Northwestern’s women’s volleyball coach, Shane Davis, was the head coach of Loyola-Chicago’s men’s team when the Ramblers won back-to-back NCAA championships in 2015 and 2016.

Even though he’s only been away from the men’s game for three years, he noticed an increase in the talent nationwide and how the sport is progressing at a rapid rate.

“I would say in my last few years coaching at Loyola, you saw the growth in the Midwest and on the East Coast, but you could also see the quality of the growth,” Davis said. “In the early years of my coaching career, a lot of the talent came from the West Coast. I think because of the boys growth throughout the country at the high school and club levels, you are seeing a lot of that homegrown talent.”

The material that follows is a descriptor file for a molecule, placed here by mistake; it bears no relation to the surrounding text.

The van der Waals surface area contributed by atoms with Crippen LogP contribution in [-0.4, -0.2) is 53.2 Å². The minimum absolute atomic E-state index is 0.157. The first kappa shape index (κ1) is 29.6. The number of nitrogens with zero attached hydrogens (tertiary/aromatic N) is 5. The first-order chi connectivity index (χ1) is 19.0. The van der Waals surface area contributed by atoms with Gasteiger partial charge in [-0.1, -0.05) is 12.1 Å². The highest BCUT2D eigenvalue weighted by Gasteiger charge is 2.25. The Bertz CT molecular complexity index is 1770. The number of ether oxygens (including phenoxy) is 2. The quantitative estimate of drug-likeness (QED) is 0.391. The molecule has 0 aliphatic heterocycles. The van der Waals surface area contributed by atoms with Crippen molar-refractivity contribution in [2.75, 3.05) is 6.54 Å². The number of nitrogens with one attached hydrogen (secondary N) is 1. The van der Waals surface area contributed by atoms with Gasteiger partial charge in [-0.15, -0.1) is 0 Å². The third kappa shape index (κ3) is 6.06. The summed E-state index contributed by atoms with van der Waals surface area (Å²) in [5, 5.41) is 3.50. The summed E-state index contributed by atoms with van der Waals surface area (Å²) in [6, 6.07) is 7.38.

Credit the sport, but also groups like First Point Volleyball and the AVCA.

“No one is going to do this for us,” DeBoer said. “If we’re going to wait for the high school athletic association, the NCAA, the NAIA, we will wait forever. Programs are started by people that love the sport enough to invest their resources into developing opportunities.”

Kristen Keller graduated from Northwestern University’s Medill School of Journalism this past June and is now the director of sports communications at Trinity Christian College in Palos Heights, Illinois. Contact her at kristenkeller2019@u.northwestern.edu.